Letters to the editor: Dec. 18, 2017

Re: Dec. 5 article, “UT seeking 2 percent increase in tuition in 2018, and again in 2019,” and Dec. 7 article, “UT graduate students protest low wages, possible tax on waived tuition.”

Two recent articles caught my eye in the Statesman. One was that the cost of tuition could increase at the University of Texas. The other was about UT graduate students protesting the proposed federal tax bill that would require them to pay taxes on waived tuition, and other tax laws that would stifle a student’s ability to pay for their further education.

What has happened? After World War II and the GI Bill, our country prospered because so many veterans could afford to go to college — and so much talent was cultivated. Now, the people in charge of our state and federal government obviously forgot what made our country what it was.

I hope those in college do not just protest, but register to vote — and, more importantly, actually vote! We need to elect people who feel all should be able to get education beyond high school, not just the wealthy.


Re: Dec. 13 letter to the editor, “We must start thinking big about public transit.

The letter concerning the urgent and immediate need for citywide and statewide rail transportation has been the hope of many for years. The objection to rail travel is absolutely a mystery of incompetence.

Why is it that the major cities of the world consider mass transit by rail the only practical manner of safely moving their citizens around their forward-looking and successful cities?


Dec. 8, 2017, was a great win for both Alabama and the United States.

Congratulations, Alabama, for choosing decency, morality, respect, intelligence, and rejecting sexism, racism, bigotry, tribalism and denigration. Alabama has decided that the Civil War is over and that the cold, dead hand of George Wallace has finally been put back into the grave.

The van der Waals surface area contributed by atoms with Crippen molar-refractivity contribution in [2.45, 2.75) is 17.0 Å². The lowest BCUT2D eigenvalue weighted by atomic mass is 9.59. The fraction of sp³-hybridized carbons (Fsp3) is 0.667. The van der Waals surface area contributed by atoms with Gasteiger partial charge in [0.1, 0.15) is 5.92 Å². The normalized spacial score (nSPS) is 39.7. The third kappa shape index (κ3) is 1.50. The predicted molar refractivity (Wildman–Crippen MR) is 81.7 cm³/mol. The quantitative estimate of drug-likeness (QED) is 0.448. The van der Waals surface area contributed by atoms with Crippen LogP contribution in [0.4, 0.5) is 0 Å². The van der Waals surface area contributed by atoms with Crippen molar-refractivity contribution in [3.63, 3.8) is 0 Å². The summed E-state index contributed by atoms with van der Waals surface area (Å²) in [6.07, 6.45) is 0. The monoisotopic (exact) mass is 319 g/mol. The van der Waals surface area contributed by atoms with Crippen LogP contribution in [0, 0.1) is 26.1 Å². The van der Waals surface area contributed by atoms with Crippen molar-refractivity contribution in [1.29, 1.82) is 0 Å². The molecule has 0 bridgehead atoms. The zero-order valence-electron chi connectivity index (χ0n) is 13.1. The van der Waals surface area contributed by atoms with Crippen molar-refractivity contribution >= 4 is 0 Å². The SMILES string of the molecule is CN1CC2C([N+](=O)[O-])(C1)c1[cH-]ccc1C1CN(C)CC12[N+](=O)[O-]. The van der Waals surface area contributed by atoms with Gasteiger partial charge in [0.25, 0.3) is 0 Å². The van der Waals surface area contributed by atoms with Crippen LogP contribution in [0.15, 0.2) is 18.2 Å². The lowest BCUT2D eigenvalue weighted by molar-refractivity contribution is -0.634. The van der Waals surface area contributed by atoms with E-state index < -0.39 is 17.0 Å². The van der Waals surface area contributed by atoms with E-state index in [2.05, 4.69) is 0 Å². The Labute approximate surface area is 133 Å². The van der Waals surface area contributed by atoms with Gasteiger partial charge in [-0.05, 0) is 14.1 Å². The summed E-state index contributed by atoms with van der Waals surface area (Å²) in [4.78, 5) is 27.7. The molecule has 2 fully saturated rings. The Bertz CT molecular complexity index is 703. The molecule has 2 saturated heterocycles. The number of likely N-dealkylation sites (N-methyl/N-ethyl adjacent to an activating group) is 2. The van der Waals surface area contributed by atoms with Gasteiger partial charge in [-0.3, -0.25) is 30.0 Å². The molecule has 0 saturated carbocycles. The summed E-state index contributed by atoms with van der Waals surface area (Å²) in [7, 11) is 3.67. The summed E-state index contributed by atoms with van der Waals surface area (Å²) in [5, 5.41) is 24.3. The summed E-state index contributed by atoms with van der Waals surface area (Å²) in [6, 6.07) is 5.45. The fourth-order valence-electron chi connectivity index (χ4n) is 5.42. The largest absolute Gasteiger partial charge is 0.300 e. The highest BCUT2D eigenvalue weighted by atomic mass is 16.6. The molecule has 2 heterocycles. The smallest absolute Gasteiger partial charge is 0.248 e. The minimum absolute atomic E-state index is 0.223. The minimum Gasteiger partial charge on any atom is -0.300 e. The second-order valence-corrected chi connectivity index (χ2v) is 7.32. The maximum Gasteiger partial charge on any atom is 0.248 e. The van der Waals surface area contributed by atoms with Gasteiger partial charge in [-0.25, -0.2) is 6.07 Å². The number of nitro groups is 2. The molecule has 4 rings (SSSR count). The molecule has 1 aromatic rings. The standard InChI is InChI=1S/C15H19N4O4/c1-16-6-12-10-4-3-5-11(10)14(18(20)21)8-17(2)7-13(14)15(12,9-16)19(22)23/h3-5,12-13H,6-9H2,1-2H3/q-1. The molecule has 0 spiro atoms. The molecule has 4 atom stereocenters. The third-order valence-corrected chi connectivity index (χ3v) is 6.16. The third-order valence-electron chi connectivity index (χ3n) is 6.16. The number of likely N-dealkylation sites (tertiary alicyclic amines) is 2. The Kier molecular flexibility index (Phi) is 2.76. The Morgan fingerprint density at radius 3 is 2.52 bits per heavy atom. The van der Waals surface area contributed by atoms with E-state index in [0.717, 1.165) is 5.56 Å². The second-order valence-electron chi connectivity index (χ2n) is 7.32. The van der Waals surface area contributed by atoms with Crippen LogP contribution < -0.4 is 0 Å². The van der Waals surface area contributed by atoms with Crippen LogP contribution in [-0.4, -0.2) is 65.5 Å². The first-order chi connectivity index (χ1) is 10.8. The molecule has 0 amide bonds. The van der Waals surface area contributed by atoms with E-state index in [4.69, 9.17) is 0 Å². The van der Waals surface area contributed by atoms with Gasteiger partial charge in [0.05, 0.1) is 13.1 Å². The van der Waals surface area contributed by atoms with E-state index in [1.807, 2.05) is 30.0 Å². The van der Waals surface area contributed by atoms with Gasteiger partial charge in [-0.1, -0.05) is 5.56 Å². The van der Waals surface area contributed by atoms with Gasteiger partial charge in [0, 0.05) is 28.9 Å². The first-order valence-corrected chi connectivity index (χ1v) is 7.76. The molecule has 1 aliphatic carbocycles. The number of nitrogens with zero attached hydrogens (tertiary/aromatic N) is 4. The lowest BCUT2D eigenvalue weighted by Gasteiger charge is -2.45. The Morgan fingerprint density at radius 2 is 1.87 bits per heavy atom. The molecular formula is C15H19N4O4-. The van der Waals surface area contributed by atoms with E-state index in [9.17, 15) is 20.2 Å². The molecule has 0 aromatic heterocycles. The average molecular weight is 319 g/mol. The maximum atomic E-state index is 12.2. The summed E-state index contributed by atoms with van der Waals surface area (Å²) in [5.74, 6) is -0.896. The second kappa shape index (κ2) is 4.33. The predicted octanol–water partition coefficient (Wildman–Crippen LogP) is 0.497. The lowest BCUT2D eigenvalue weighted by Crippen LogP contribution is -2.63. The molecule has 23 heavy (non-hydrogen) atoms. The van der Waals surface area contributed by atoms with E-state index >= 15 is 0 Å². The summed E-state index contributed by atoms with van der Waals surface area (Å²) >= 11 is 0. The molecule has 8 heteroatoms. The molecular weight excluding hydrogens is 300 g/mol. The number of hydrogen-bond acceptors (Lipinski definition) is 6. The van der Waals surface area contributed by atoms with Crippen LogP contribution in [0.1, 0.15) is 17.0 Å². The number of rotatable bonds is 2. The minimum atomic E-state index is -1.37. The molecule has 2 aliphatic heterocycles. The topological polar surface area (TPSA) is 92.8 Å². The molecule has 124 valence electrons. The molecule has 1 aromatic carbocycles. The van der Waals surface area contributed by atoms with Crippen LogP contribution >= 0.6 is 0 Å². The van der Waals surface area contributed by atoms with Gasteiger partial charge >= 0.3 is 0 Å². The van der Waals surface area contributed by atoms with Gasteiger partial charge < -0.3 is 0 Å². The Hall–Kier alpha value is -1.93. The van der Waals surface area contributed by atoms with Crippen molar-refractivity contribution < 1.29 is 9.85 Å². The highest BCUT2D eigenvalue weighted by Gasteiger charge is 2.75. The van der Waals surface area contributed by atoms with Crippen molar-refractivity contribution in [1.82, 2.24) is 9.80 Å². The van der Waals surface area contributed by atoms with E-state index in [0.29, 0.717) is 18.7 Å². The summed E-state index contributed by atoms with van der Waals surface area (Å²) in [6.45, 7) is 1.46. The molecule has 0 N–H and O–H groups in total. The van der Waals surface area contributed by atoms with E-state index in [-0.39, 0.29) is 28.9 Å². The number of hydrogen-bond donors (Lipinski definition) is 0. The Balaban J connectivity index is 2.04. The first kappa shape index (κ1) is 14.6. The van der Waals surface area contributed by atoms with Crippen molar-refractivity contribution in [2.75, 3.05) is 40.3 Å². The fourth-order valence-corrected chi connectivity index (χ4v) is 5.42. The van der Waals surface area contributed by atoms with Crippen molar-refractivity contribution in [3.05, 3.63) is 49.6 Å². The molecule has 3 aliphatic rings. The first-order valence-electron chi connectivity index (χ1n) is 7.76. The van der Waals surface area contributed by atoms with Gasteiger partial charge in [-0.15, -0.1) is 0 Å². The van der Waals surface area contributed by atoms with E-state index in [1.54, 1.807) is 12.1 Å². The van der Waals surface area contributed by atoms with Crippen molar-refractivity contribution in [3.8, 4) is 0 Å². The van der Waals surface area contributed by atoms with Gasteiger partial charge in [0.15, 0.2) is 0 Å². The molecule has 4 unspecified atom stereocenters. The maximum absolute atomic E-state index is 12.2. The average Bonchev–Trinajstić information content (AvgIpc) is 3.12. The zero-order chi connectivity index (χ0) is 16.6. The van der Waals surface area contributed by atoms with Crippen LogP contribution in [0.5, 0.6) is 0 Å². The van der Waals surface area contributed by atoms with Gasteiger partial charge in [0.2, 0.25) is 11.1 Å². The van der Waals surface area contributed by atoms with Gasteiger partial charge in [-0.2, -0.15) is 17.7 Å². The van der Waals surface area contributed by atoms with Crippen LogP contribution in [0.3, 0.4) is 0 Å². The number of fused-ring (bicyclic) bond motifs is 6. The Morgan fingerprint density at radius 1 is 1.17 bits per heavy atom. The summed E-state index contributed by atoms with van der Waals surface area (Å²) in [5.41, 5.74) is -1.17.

We owe thanks to the huge numbers of voters who put their trust in the goodness, truth and decency of a candidate. We give great credit to the women who came forth to put voice to their stories of sexual assault and to all those moms who looked at their children and said, “No Moore.” We give great credit to African-Americans who voted in great numbers for decency, kindness and justice.

Dec. 8 was a call to end tribalism and partisanship. The ground shook this week in Alabama. Texas, can you feel the rumble yet?


Re: Nov. 29 commentary, “Get smart on crime, not tough on crime.”

In a country dominated by both sides accusing the other of being evil, thank you for engaging in effective and efficient discourse over the issues surrounding the police community.

With the emergence of the Black Lives Matter movement, there has been much backlash against modern-day policing and its means of enforcement. All too often, people who disagree with the movement assert that police officers do nothing wrong and that the problem is solely with those resisting arrest.

While there are valid points on both sides, I just want to thank you for acknowledging the ways in which the police force can do better to gain the trust of the community and ensure that the right measures are being taken during policing efforts. We need more of this type of discourse from both sides if we want the discussion of police brutality and racism in America to yield productive results.


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